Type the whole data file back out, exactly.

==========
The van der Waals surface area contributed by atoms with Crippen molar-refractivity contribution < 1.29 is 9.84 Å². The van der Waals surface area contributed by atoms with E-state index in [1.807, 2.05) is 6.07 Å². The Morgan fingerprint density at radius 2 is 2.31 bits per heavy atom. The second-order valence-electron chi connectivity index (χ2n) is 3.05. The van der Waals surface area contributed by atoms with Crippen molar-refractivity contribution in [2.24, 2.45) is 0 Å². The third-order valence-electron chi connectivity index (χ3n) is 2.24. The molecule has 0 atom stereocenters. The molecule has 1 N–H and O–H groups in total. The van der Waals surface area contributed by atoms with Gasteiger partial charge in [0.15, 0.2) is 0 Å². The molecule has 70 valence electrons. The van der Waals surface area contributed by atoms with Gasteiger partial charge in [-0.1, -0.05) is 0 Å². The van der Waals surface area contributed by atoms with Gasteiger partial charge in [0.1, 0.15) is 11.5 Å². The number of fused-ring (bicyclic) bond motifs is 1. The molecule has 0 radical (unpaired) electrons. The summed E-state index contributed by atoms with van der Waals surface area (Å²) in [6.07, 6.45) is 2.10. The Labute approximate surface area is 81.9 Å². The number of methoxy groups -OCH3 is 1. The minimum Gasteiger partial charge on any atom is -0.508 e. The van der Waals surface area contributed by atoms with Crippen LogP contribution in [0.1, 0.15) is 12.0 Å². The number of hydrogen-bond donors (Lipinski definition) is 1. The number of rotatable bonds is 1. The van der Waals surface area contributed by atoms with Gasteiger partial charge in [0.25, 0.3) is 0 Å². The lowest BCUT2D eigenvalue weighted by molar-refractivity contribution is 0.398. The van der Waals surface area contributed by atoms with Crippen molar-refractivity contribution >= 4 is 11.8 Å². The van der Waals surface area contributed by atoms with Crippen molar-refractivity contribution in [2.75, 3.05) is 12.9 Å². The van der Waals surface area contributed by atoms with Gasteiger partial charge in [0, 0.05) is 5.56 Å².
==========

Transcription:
The van der Waals surface area contributed by atoms with Crippen molar-refractivity contribution < 1.29 is 9.84 Å². The van der Waals surface area contributed by atoms with E-state index in [1.807, 2.05) is 6.07 Å². The Morgan fingerprint density at radius 2 is 2.31 bits per heavy atom. The second-order valence-electron chi connectivity index (χ2n) is 3.05. The van der Waals surface area contributed by atoms with Crippen molar-refractivity contribution in [2.24, 2.45) is 0 Å². The third-order valence-electron chi connectivity index (χ3n) is 2.24. The molecule has 0 atom stereocenters. The molecule has 1 N–H and O–H groups in total. The van der Waals surface area contributed by atoms with Gasteiger partial charge in [0.15, 0.2) is 0 Å². The molecule has 70 valence electrons. The van der Waals surface area contributed by atoms with Gasteiger partial charge in [-0.1, -0.05) is 0 Å². The van der Waals surface area contributed by atoms with Gasteiger partial charge in [0.1, 0.15) is 11.5 Å². The number of fused-ring (bicyclic) bond motifs is 1. The molecule has 0 radical (unpaired) electrons. The summed E-state index contributed by atoms with van der Waals surface area (Å²) in [6.07, 6.45) is 2.10. The Labute approximate surface area is 81.9 Å². The number of methoxy groups -OCH3 is 1. The minimum Gasteiger partial charge on any atom is -0.508 e. The van der Waals surface area contributed by atoms with Crippen LogP contribution in [0.1, 0.15) is 12.0 Å². The number of hydrogen-bond donors (Lipinski definition) is 1. The number of rotatable bonds is 1. The van der Waals surface area contributed by atoms with Gasteiger partial charge in [0.25, 0.3) is 0 Å². The lowest BCUT2D eigenvalue weighted by molar-refractivity contribution is 0.398. The van der Waals surface area contributed by atoms with Crippen molar-refractivity contribution >= 4 is 11.8 Å². The van der Waals surface area contributed by atoms with Crippen molar-refractivity contribution in [2.75, 3.05) is 12.9 Å². The van der Waals surface area contributed by atoms with Gasteiger partial charge in [0, 0.05) is 5.56 Å².